: This title page reads "Journal of the Convention, of the Territory of the United States North-west of the Ohio, Begun and Held at Chillicothe, on Monday the First Day of November, A. D. One Thousand Eight Hundred and Two, and of the Independence of the United States the Twenty-Seventh."
In November 1802, thirty-five delegates of the Ohio Constitutional Convention convened to draft an Ohio state constitution. In order for Ohio to become a state, representatives of the territory had to submit a constitution to the United States Congress for approval. This was the final requirement under the Northwest Ordinance that Ohio had to meet before becoming a state.
Twenty six of the delegates favored the platform of the Democratic-Republican Party. Among these men was Edward Tiffin, the president of the convention. Democratic-Republicans favored a small government with limited powers, in which the legislative branch should hold the few powers that the government actually possessed. Seven delegates to the convention were Federalists. Federalists believed in a much stronger government. The remaining two delegates were independents. Since the Democratic-Republicans controlled the convention, Ohio's first state constitution established a relatively weak government with the legislative branch holding most of the power. The convention approved the Constitution on November 29, 1802, and adjourned, and Ohio's Constitution of 1803 remained in effect until the Ohio Constitutional Convention of 1851 adopted a new one. View on Ohio Memory.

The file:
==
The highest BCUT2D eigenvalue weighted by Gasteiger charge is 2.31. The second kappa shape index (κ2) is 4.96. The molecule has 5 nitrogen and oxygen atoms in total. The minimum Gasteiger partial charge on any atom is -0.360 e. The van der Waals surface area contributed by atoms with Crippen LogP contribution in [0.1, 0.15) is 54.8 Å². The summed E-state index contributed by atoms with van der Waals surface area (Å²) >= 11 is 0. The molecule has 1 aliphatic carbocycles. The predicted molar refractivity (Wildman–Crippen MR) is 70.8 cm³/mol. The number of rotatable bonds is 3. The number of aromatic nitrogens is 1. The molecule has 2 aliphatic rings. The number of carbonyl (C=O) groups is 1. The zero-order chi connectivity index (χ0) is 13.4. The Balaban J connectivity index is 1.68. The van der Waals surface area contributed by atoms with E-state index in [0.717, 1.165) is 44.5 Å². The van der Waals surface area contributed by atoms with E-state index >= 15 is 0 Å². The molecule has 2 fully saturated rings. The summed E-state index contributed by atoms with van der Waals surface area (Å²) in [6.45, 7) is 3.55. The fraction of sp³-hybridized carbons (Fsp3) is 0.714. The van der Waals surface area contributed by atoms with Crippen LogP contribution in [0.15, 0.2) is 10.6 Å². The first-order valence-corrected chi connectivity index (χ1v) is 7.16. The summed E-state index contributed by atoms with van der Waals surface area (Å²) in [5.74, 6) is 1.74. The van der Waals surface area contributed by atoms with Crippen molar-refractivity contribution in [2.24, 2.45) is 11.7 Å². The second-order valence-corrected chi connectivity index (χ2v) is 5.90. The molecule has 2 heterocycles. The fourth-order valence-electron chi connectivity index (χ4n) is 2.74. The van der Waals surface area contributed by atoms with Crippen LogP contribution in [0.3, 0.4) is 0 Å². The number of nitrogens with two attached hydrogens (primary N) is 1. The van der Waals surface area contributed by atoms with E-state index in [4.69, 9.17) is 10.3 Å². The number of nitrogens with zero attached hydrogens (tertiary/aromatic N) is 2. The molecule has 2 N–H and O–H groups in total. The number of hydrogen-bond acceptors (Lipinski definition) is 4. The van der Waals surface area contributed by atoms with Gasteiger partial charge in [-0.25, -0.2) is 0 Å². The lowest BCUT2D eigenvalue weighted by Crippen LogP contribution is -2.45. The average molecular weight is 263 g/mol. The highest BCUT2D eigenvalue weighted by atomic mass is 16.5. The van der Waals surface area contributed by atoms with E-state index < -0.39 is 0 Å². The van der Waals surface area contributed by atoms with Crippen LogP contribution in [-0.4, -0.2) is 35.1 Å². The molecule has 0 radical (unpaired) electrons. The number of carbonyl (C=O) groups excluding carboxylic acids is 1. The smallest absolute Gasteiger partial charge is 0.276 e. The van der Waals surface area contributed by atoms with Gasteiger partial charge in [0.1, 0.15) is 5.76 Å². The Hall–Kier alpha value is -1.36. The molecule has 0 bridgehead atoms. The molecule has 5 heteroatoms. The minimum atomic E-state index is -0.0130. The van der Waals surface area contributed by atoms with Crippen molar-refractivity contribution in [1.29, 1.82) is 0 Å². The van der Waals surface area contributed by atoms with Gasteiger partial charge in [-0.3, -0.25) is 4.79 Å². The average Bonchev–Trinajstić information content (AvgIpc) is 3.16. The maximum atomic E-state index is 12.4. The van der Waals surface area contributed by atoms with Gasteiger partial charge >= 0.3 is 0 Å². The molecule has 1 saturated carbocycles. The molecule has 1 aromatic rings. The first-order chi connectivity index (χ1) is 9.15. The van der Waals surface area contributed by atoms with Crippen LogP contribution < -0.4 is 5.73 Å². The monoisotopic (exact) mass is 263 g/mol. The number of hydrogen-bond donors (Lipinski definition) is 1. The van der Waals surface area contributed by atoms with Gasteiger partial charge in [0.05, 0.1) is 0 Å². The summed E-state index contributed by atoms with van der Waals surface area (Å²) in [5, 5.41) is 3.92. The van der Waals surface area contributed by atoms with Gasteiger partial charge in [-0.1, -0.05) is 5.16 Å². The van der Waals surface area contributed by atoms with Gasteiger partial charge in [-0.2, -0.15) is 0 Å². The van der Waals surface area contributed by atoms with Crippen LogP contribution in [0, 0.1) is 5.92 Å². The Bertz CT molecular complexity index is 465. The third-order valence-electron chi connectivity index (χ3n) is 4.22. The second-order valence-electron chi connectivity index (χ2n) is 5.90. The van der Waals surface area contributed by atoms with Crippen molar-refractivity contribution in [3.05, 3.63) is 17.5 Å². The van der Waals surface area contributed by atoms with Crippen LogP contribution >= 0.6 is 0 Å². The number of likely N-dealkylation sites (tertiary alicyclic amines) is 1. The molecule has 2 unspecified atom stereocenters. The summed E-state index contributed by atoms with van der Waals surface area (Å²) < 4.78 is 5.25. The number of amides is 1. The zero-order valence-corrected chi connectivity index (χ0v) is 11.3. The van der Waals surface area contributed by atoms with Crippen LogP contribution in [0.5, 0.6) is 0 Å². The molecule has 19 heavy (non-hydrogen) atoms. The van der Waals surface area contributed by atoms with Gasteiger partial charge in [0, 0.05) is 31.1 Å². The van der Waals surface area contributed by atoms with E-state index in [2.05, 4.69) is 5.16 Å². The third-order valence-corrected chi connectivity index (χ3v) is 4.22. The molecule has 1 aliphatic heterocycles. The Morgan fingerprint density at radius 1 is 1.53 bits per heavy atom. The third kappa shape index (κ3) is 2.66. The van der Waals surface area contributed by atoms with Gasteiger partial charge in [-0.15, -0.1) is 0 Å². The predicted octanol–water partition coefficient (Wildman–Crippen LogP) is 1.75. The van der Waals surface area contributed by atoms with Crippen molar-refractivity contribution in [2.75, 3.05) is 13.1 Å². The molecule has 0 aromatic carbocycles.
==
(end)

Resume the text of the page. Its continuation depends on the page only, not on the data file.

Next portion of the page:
: AL06905 Subjects
: Northwest Territory--Politics and government; Ohio History--Settlement and Early Statehood; Constitutional conventions; History of the State of Ohio Places
: Chillicothe (Ohio); Ross County (Ohio)